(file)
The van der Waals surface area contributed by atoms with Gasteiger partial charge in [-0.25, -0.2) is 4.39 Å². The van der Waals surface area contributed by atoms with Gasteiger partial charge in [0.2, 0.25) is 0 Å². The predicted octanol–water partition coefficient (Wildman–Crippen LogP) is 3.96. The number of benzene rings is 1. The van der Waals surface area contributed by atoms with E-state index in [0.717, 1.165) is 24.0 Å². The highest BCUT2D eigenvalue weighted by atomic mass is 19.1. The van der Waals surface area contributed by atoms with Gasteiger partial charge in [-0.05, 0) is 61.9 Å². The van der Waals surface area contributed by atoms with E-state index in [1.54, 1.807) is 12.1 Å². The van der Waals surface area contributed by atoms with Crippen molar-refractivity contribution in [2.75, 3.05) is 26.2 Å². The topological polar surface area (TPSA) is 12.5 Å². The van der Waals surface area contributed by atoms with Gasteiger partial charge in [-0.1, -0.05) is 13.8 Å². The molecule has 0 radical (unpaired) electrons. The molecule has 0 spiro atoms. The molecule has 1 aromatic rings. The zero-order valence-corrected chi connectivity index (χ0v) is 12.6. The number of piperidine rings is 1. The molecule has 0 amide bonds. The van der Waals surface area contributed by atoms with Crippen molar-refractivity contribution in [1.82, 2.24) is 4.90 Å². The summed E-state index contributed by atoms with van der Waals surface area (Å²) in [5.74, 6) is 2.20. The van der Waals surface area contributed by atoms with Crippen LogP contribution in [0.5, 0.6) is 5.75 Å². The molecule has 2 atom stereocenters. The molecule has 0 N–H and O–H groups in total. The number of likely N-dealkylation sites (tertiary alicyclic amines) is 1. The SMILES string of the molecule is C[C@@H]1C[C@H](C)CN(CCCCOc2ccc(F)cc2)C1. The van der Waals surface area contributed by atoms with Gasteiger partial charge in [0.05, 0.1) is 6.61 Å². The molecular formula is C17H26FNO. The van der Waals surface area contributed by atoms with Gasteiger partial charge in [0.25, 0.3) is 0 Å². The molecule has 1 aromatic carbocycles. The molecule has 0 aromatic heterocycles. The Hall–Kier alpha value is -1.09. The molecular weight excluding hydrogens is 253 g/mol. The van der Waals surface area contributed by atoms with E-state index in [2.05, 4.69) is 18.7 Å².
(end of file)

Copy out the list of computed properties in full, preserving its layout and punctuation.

The van der Waals surface area contributed by atoms with Gasteiger partial charge in [-0.25, -0.2) is 4.39 Å². The van der Waals surface area contributed by atoms with Gasteiger partial charge in [0.2, 0.25) is 0 Å². The predicted octanol–water partition coefficient (Wildman–Crippen LogP) is 3.96. The number of benzene rings is 1. The van der Waals surface area contributed by atoms with E-state index in [0.717, 1.165) is 24.0 Å². The highest BCUT2D eigenvalue weighted by atomic mass is 19.1. The van der Waals surface area contributed by atoms with Gasteiger partial charge in [-0.05, 0) is 61.9 Å². The van der Waals surface area contributed by atoms with E-state index in [1.54, 1.807) is 12.1 Å². The van der Waals surface area contributed by atoms with Crippen molar-refractivity contribution in [2.75, 3.05) is 26.2 Å². The topological polar surface area (TPSA) is 12.5 Å². The van der Waals surface area contributed by atoms with Gasteiger partial charge in [-0.1, -0.05) is 13.8 Å². The molecule has 0 radical (unpaired) electrons. The molecule has 0 spiro atoms. The molecule has 1 aromatic rings. The zero-order valence-corrected chi connectivity index (χ0v) is 12.6. The number of piperidine rings is 1. The molecule has 0 amide bonds. The van der Waals surface area contributed by atoms with Crippen molar-refractivity contribution in [1.82, 2.24) is 4.90 Å². The summed E-state index contributed by atoms with van der Waals surface area (Å²) in [5.74, 6) is 2.20. The van der Waals surface area contributed by atoms with Crippen LogP contribution in [0.5, 0.6) is 5.75 Å². The molecule has 2 atom stereocenters. The molecule has 0 N–H and O–H groups in total. The number of likely N-dealkylation sites (tertiary alicyclic amines) is 1. The SMILES string of the molecule is C[C@@H]1C[C@H](C)CN(CCCCOc2ccc(F)cc2)C1. The van der Waals surface area contributed by atoms with Gasteiger partial charge in [0.05, 0.1) is 6.61 Å². The molecular formula is C17H26FNO. The van der Waals surface area contributed by atoms with Gasteiger partial charge in [0.25, 0.3) is 0 Å². The molecule has 1 aromatic carbocycles. The molecule has 0 aromatic heterocycles. The Hall–Kier alpha value is -1.09. The molecular weight excluding hydrogens is 253 g/mol. The van der Waals surface area contributed by atoms with E-state index in [2.05, 4.69) is 18.7 Å².